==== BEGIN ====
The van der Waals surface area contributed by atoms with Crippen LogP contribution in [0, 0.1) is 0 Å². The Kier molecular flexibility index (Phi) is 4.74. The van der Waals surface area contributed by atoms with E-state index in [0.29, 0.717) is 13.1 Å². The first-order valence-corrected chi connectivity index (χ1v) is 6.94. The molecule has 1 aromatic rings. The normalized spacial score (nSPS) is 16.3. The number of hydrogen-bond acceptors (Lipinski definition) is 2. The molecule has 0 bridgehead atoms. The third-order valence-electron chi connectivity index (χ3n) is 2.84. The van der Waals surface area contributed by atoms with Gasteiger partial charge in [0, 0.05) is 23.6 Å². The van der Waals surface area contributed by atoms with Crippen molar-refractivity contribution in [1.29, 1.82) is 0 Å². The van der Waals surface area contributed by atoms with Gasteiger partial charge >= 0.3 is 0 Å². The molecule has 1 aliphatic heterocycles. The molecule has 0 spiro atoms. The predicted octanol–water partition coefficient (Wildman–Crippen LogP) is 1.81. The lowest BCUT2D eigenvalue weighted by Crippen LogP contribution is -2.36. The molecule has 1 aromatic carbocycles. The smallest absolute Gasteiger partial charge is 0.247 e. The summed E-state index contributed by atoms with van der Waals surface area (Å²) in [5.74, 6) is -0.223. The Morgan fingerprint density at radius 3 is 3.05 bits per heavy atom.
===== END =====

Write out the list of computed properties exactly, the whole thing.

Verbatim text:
The van der Waals surface area contributed by atoms with Crippen LogP contribution in [0, 0.1) is 0 Å². The Kier molecular flexibility index (Phi) is 4.74. The van der Waals surface area contributed by atoms with E-state index in [0.29, 0.717) is 13.1 Å². The first-order valence-corrected chi connectivity index (χ1v) is 6.94. The molecule has 1 aromatic rings. The normalized spacial score (nSPS) is 16.3. The number of hydrogen-bond acceptors (Lipinski definition) is 2. The molecule has 0 bridgehead atoms. The third-order valence-electron chi connectivity index (χ3n) is 2.84. The van der Waals surface area contributed by atoms with Gasteiger partial charge in [0, 0.05) is 23.6 Å². The van der Waals surface area contributed by atoms with Crippen molar-refractivity contribution in [1.29, 1.82) is 0 Å². The van der Waals surface area contributed by atoms with Gasteiger partial charge >= 0.3 is 0 Å². The molecule has 1 aliphatic heterocycles. The molecule has 0 spiro atoms. The predicted octanol–water partition coefficient (Wildman–Crippen LogP) is 1.81. The lowest BCUT2D eigenvalue weighted by Crippen LogP contribution is -2.36. The molecule has 1 aromatic carbocycles. The smallest absolute Gasteiger partial charge is 0.247 e. The summed E-state index contributed by atoms with van der Waals surface area (Å²) in [5.74, 6) is -0.223. The Morgan fingerprint density at radius 3 is 3.05 bits per heavy atom.